If you've got firewood you need a rack for it. If you cut your own firewood you probably have a few long pieces lying around. Make them into a rustic any-length firewood rack! To see how it looks after four years, scroll to step 6.

4 short logs for verticals (mine are 7” diameter and about 36” long)
12 short logs for horizontals and spacers, each half the diameter of the verticals (mine are 3.5” diameter and about 36" long)
2 small logs for top braces
12 long screws (mine are 1/4"x10” screws used in log homes)

Chain saw
Felt marker
Small square
Tool to drive screws

Step 1: Cut the Horizontal Pieces

Think of the firewood rack as a big pair of bookends. The picture shows one bookend in progress.

1. Square off the bottom end of each vertical so it can stand on its own.
2. Lay a pair of horizontal logs on the ground side-by-side and rotate them until they fit well together. Mark and cut away about 1/3 of the diameter of one horizontal log for about the diameter of the vertical. (I cut a little over an inch deep.)
3. Lay the first horizontal log back down and mark the adjacent log so its cut will match the first. Cut the second log then stand the vertical log on the notched horizontals.
4. Repeat for the other corner of this bookend.

Step 2: Cut a V Into Each Vertical Piece

1. Mark and cut a shallow V in the top of the shorter vertical. Stand it back on its notched horizontals.
2. As shown in the picture, mark and cut a shallow V in the top of the taller vertical so its height matches the shorter one. Stand it back on its notched horizontals.
3. Repeat for the other corner of this bookend.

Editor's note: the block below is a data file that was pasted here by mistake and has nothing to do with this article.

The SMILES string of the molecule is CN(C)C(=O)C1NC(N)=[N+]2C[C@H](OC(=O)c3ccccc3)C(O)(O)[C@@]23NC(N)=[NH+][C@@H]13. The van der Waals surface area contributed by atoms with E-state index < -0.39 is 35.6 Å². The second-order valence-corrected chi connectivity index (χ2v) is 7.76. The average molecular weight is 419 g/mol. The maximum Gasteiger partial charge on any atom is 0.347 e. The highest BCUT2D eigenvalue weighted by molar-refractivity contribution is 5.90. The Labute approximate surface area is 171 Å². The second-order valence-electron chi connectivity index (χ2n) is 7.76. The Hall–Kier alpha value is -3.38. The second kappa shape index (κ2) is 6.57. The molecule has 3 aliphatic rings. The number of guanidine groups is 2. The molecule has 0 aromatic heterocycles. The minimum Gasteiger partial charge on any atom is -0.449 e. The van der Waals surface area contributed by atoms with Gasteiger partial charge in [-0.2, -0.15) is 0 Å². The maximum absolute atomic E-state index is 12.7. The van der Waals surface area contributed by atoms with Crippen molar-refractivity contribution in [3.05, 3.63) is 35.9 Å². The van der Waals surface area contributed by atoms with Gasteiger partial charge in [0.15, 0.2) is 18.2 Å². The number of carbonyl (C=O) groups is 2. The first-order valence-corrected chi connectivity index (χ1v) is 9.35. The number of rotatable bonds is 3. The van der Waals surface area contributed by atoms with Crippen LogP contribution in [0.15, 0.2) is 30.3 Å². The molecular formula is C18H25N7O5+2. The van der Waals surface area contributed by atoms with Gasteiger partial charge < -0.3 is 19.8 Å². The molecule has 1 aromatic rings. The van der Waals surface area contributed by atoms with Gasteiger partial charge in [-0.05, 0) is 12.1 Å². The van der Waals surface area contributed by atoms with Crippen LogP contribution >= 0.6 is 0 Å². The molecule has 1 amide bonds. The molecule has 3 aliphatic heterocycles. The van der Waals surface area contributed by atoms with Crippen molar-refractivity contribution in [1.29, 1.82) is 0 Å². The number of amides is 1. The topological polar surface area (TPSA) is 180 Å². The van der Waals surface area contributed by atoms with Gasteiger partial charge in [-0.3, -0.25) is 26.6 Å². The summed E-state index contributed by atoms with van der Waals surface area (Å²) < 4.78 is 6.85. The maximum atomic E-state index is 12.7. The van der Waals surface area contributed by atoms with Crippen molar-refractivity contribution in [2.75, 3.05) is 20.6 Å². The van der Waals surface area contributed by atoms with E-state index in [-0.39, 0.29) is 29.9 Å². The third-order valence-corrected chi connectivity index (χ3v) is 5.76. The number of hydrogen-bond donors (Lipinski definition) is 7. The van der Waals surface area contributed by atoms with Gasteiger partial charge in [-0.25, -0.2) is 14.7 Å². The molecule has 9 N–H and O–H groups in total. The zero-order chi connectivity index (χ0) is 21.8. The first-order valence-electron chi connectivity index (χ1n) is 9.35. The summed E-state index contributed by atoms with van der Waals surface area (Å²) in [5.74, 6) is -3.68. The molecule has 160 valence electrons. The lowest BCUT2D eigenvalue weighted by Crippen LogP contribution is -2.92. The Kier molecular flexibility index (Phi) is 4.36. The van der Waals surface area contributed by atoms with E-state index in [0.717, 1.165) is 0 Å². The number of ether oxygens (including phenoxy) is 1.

4. Repeat all cutting for the other bookend.

Step 3: Screw the Horizontal and Vertical Pieces Together

Long screws hold the vertical pieces in place. Put two screws into each of the four corners of the bookends as follows:

1. Stand the vertical log upside down next to a table. Lay its horizontal pieces upside down on the table and align them as in the previous step.
2. Drive a screw through each horizontal into the vertical at a 45 degree angle.

Step 4: Cut the Spacers and Top Braces

1. Set the four bookends into their final position and level them up.
2. Select four spacer logs about the same diameter as your horizontals. Cut them to length and lay them between your bookends.
2. Select two top brace logs that fit the V notches. Cut them to length (about 20").

Step 5: Screw the Braces to the Verticals

1. Drive screws vertically through the braces into each vertical.
2. Add firewood and enjoy your firewood rack!

Step 6: Four Years Later...

Four years after I wrote this Instructable, the spruce logs I used are covered with lichen. My bride thought this made them look even more rustic and interesting, so the bookend log rack has been promoted from the back woodpile to the front. ;-)

About This Instructable




More by alanwbaker:Pi-Pan - a pan-tilt device for the Raspberry Pi Camera Building a Pi Supply Power Switch for Your Raspberry Pi Gardener's underground bulb cage 
Add instructable to: